Common causes for a dry cough

You know that scratchy, tickly feeling in the back of your throat that makes you cough? The kind of cough that makes your boss think they’ve hired a horse, or your kids confuse you with the dog next door? That’s the kind of cough we call a dry cough. And it’s called a dry cough because it generally doesn’t produce mucus. When a cough does produce mucus, it’s called a wet or productive chesty cough because mucus is, well, wet.

So what causes this raspy, irritating dry cough? Well, a cough is a normal, protective reflex that your body uses to help keep your airways clear from things that could irritate them, such as inhaled food or second-hand cigarette smoke. But dry coughs can also be associated with a range of different conditions. Below, we’ll briefly discuss some of the common causes of an annoying dry cough.

Postnasal drip

As the entrance to your airways, your nose is pretty important. It produces a mucus that helps to filter the air as it passes down into your windpipe and lungs. Allergies, infections, and particles in the air like dust and smoke can all irritate your nasal passages (called sinuses), causing them to ramp up this mucus secretion. This extra mucus is more watery and tends to drip down the back of your throat, triggering your cough reflex. This is called a postnasal drip or upper airway cough syndrome and is a common cause of dry coughs.

Upper respiratory tract infection

Viral infections such as the common cold and flu (upper respiratory tract infections), usually cause a range of symptoms – this often includes a dry cough. This cough usually develops a little later in the course of infection than some of the other symptoms, such as a sore throat and sneezing, and may persist after these earlier symptoms have eased. When you have an upper respiratory tract infection, a dry cough can be caused by excess postnasal drip secretions that trigger your cough reflex. It may also result from the nerves that trigger your cough reflex being extra sensitive because of inflammation in your airways caused by the infection.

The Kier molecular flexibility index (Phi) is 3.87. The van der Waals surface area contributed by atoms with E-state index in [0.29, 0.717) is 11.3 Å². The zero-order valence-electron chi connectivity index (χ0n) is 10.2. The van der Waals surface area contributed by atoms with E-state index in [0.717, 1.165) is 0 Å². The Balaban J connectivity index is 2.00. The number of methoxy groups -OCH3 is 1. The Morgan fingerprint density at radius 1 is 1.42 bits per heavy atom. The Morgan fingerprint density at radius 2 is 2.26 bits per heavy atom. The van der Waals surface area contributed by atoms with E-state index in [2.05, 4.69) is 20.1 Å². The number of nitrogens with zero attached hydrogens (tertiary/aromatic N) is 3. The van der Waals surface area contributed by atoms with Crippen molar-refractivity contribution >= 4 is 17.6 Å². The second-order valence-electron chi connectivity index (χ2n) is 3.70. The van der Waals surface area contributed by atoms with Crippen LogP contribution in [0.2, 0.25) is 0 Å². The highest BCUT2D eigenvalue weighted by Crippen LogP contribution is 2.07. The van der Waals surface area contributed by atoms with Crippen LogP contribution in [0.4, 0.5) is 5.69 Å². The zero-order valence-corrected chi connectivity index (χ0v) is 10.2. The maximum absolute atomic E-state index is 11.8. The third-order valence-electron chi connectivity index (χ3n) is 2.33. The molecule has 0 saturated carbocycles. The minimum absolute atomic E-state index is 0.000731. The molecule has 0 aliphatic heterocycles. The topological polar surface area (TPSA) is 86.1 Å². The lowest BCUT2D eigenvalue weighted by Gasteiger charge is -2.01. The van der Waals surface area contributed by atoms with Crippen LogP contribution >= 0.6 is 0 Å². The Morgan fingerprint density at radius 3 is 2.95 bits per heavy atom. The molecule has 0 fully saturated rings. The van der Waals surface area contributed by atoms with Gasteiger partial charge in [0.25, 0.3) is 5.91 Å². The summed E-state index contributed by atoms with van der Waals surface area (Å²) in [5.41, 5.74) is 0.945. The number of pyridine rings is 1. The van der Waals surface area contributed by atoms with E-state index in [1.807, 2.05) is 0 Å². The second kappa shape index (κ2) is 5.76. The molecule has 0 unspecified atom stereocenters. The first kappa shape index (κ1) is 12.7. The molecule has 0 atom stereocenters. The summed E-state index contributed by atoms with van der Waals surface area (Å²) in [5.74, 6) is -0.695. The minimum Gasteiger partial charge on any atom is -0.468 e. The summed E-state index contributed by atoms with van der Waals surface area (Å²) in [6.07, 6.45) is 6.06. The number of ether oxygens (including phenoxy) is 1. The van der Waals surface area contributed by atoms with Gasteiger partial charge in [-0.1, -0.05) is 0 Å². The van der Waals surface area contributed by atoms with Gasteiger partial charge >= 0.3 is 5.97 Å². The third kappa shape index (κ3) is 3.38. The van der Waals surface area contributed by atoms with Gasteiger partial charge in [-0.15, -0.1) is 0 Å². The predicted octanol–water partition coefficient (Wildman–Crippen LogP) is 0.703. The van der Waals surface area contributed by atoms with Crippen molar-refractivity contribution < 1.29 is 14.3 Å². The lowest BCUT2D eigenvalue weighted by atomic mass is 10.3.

Other factors

If that’s not enough, here are a couple of other causes of dry cough!

  • Medications: some medications that are used to treat high blood pressure can cause a dry cough
  • Environmental factors: dry coughs may be triggered when your airways are exposed to irritants in the air such as dust or smoke, or even by cold air

Dry cough remedies

So when your dry cough has interrupted your zoom call for the zillionth time, what are your options? First of all, it’s important to take care of any condition that might be causing the cough. For example, if you think postnasal drip or environmental irritants might be the problem, talk to your doctor about the most suitable way to manage your condition.

In the meantime, to help soothe your dry cough, make sure you drink adequate fluids to help you stay hydrated and keep your airways comfortable. You could also consider hot drinks, syrups, or lozenges containing demulcents – these are products that form a protective layer over your throat to help take away that tickly, scratchy feeling that makes you cough.

Dry cough treatment options

But what about when you really want to help switch off your dry cough? You can find medications called cough suppressants (or antitussives) available over-the-counter to help lessen how much you cough. They work by suppressing the cough reflex, providing relief for dry coughs.

Look no further than the DURO-TUSS® range for dry coughs to help switch off your cough and get you back to normal.

These medicines may not be right for you. Read the label before purchase. Follow the directions for use. If symptoms persist, talk to your health professional.

When to see a medical professional

Remember that anyone with cold and flu symptoms should get tested and isolate. For the most up-to-date information, please visit https://www.health.nsw.gov.au/Infectious/covid-19/Pages/default.aspx

If you’ve had a cold and flu, your dry cough should clear up on its own in a few weeks. It is important to see your doctor if you have any concerns about your cough or any other symptoms, or if:

  • Your cough gets worse or lasts longer than 10 days 
  • You have a fever, difficulty breathing, or chest pains
  • You cough up blood, or green or yellow mucus
  • Your coughing causes vomiting

Dry cough FAQs

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Dry coughs can be a response to irritants such as cigarette smoke or allergies but can also be a sign of conditions such as the common cold or post-nasal drip.

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Consider taking a cough medicine that contains a cough suppressant such as pholcodine to reduce your cough reflex.

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Dry coughs caused by cold and flu typically resolve on their own in a few weeks. However, you should see your doctor if your cough lasts longer than 10 days or you have any other concerns.

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Because a dry cough can be associated with other medical conditions, it’s important to speak with your doctor if you have any concerns about your cough or any other symptoms or if it persists.

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Cough suppressants are recommended for dry coughs. Medicines that contain mucolytics or expectorants, which help to clear mucus from the chest, are not recommended for dry coughs.

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A common cause of night-time coughing is postnasal drip. Lying flat on your back causes mucus to pool in the back of your throat. Try propping your head up with an extra pillow to help reduce your dry cough at night and speak to your health professional about a suitable treatment to help relieve your nasal symptoms.